The stealthiest, quietest and most impossible to detect enemy submarines still emit some kind of acoustic signature, present potentially discernible configurations and emit electromagnetic “pings” upon surfacing from undersea depths . . . yet they often remain elusive and somewhat “beneath the radar” in both the literal and figurative sense.
These interwoven variables continue to present challenges for anti-submarine warfare commanders operating systems engineered to find enemy undersea boats in position to present a threat of attack. Anti-submarine warfare, when executed successfully, seeks to leverage surface scanning optical cameras, radio frequency-signal or “ping” analyzing radar, towed sonar arrays lowered beneath surface ships and even air-dropped sonobuoys networked to send back acoustic return “pings.” However, each of these detection modes of course operate differently and not always in relation to one another, making it potentially difficult to synergize otherwise disconnected signs, signals, cues or indicators.
Addressing this operational quandary informs the principal strategic and tactical basis for submarine hunting, something often performed by large, torpedo-armed fixed-wing aircraft, surface-scanning drones, submarines equipped with advanced sonar arrays, helicopters lowering sonobuoys, underwater sub-hunting drones and surface-ships equipped with sonar and surface radar.
What about transforming an upgraded, multi-int surveillance drone with an integrated sphere of maritime-specific sub-hunting sensor systems into a remotely operated, yet autonomous platform equipped with a new generation of data-processing technology sufficient to collect, merge, analyze and synergize otherwise disconnected pools of threat data obtained by sensors?
This is the thinking behind the Navy’s recently conducted Integrated Battle Problem experiment in the Pacific theater. The Navy sought to bring manned-unmanned teaming with drones, ship-based radar and manned fixed-wing platforms to find . . . and ultimately destroy . . . enemy submarine targets at previously undetectable ranges beyond the horizon. The tactical thinking is based almost entirely upon networking and the utilization of aerial nodes such as sub-hunting drones specifically engineered for maritime operations. While the exercise, which succeeded in taking out a long-range enemy target, relied upon long-range anti-submarine drone sensing.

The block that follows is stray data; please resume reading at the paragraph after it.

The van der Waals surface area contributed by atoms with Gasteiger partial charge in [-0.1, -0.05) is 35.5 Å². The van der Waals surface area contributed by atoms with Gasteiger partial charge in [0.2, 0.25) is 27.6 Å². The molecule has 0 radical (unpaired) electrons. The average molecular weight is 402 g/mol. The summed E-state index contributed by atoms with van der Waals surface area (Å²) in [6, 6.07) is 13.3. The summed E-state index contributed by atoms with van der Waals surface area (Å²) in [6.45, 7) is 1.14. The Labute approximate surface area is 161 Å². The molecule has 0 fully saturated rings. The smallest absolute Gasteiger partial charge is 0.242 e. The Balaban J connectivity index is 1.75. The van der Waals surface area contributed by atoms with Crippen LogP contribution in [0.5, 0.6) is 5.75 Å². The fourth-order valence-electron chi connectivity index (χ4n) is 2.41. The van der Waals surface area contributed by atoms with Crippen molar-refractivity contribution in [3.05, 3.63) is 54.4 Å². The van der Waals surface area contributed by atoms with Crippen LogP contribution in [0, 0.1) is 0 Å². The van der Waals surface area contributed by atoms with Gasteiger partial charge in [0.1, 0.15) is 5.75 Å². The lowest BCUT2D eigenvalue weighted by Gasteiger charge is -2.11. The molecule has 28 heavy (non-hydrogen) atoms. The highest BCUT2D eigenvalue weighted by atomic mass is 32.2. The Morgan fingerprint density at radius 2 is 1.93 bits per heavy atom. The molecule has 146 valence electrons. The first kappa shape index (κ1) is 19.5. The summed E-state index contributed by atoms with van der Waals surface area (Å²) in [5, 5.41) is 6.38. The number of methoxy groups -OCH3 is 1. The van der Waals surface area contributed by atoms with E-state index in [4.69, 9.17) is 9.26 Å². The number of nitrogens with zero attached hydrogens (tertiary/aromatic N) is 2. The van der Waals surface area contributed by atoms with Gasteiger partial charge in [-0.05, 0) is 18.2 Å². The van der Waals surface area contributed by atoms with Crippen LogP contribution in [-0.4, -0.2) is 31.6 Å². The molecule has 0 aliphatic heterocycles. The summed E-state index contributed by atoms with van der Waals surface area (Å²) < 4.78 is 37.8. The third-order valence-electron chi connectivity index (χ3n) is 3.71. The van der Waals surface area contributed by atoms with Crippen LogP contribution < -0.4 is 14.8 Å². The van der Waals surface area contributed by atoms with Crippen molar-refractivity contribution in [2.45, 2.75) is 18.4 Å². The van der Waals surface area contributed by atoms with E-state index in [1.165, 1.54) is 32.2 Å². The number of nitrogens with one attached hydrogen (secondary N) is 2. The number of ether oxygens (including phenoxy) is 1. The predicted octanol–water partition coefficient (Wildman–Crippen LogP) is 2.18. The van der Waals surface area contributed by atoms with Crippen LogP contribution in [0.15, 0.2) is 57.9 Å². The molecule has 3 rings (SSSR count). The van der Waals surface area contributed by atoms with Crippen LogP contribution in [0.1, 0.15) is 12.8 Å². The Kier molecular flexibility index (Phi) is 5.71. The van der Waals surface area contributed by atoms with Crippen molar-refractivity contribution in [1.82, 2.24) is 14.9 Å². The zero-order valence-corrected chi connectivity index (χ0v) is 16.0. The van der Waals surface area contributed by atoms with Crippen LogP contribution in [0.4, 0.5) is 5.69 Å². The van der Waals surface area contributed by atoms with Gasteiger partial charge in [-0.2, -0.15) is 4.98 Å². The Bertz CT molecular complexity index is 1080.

“The U.S. Navy launched a missile at a long-range target successfully as a part of Unmanned Integrated Battle Problem 21 off the coast of San Diego, April 25,” a Navy report stated. “Integrated manned and unmanned systems established a track for the launch.”
For example, one asset among several involved in the exercise was General Atomics emerging SeaGuardian sub-hunting drone, the latest innovation of the combat-tested MQ-9 Reaper unmanned aircraft. The MQ-9B SeaGuardian is the latest Reaper variant extending lethality, mission scope and operational flexibility for the combat-tested drone which continues to pivot successfully from a primary role as an armed, terrorist-targeting surveillance asset operating in uncontested airspace, to a platform capable of performing high-risk missions against technologically sophisticated great-power adversaries.
Operating in tandem with a Navy P-8 Poseidon surveillance plane, MH-60R helicopter and advanced command and control networking, the SeaGuardian was able to connect with a surface destroyer to transmit threat data of a long-range target from “beyond the horizon.”
Kris Osborn is the defense editor for the National Interest. Osborn previously served at the Pentagon as a Highly Qualified Expert with the Office of the Assistant Secretary of the Army—Acquisition, Logistics & Technology. Osborn has also worked as an anchor and on-air military specialist at national TV networks. He has appeared as a guest military expert on Fox News, MSNBC, The Military Channel, and The History Channel. He also has a master’s degree in Comparative Literature from Columbia University.